The view of the ACMD is that DCRs might be useful, but as part of a wider package of interventions; they shouldn’t be seen as a panacea on their own. That is, of course, fair, but it’s not the most practical advice for commissioners who are struggling with increasing numbers of drug-related deaths, an ageing cohort of people who aren’t making great progress in treatment, and rising rates of homelessness and public injecting. A comprehensive package of interventions would be great, but we didn’t have that in 2010, and now we’ve got cuts of 20% already, with no funding at all guaranteed beyond 2020.
So can – or rather should – DCRs be part of the picture in terms of commissioning under austerity?
When this debate comes up, it’s often framed in terms of the ‘methadone wars’ – that harm reduction has been sacrificed on the altar of ‘recovery’. But (and I’m not alone on this, it’s not an original thought) I can’t get my head around this invented binary. How does anyone achieve recovery without reducing the harm from their substance use? How can giving someone advice and information about substance use be counterproductive to them achieving recovery? Or, putting it bluntly: you can’t recover if you’re dead.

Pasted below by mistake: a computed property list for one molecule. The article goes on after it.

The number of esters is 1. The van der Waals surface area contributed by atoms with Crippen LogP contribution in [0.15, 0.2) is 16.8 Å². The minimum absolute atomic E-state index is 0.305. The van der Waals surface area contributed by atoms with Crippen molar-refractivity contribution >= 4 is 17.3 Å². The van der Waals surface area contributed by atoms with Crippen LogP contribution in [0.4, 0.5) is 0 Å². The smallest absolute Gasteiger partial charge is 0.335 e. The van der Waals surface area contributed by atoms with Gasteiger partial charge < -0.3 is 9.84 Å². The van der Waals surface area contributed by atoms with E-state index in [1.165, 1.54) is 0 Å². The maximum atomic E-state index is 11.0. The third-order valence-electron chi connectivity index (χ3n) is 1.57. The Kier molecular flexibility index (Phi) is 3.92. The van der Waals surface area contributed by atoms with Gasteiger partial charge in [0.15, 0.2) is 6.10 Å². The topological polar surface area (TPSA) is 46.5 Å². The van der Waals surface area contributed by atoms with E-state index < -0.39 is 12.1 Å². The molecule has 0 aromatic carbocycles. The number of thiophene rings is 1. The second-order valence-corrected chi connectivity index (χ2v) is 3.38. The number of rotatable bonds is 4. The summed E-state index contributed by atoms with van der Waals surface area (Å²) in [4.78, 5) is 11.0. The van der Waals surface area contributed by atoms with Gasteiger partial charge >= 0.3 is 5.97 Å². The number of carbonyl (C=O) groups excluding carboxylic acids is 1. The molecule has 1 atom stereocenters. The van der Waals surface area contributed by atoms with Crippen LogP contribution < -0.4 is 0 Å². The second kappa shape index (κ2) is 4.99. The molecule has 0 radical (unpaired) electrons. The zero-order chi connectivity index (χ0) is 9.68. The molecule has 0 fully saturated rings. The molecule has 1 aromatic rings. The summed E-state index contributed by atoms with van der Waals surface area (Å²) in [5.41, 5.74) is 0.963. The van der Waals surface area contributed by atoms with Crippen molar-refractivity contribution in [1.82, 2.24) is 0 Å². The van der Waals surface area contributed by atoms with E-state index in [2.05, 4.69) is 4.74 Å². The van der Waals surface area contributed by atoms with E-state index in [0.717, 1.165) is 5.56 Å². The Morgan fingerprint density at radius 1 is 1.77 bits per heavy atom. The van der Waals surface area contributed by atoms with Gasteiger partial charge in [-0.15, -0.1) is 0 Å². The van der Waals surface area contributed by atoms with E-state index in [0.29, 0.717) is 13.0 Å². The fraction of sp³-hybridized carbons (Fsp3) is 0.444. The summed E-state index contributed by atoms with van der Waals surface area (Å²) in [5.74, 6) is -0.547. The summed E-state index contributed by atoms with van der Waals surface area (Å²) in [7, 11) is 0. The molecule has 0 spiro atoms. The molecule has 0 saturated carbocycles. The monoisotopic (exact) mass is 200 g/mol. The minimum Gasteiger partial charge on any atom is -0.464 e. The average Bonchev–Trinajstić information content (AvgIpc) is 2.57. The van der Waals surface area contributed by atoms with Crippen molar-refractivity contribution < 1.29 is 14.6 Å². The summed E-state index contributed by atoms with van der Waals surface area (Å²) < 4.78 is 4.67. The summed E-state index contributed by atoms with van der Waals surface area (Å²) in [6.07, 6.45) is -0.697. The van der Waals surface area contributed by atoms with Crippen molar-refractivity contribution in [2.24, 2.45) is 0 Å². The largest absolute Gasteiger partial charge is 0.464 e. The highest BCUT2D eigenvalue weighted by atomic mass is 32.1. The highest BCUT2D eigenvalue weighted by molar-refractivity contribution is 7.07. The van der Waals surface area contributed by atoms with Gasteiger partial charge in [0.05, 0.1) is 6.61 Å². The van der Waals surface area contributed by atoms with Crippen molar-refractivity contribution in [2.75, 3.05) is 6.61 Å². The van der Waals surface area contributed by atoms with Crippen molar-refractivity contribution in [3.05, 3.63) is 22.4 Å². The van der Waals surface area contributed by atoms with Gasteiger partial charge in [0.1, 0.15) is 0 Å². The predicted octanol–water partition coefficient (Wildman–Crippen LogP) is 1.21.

And a lot of people who use drugs are dying. I don’t think this can be overstated – though it’s not necessarily the most powerful political argument in favour of drug treatment.
But setting aside this idea that treatment has been damaged by a focus on recovery or ‘successful completions’ (which I appreciate is some people’s experience, but it’s not mine), if we’re coming at this issue fresh, without the baggage of previous political debates, what should we do about DCRs?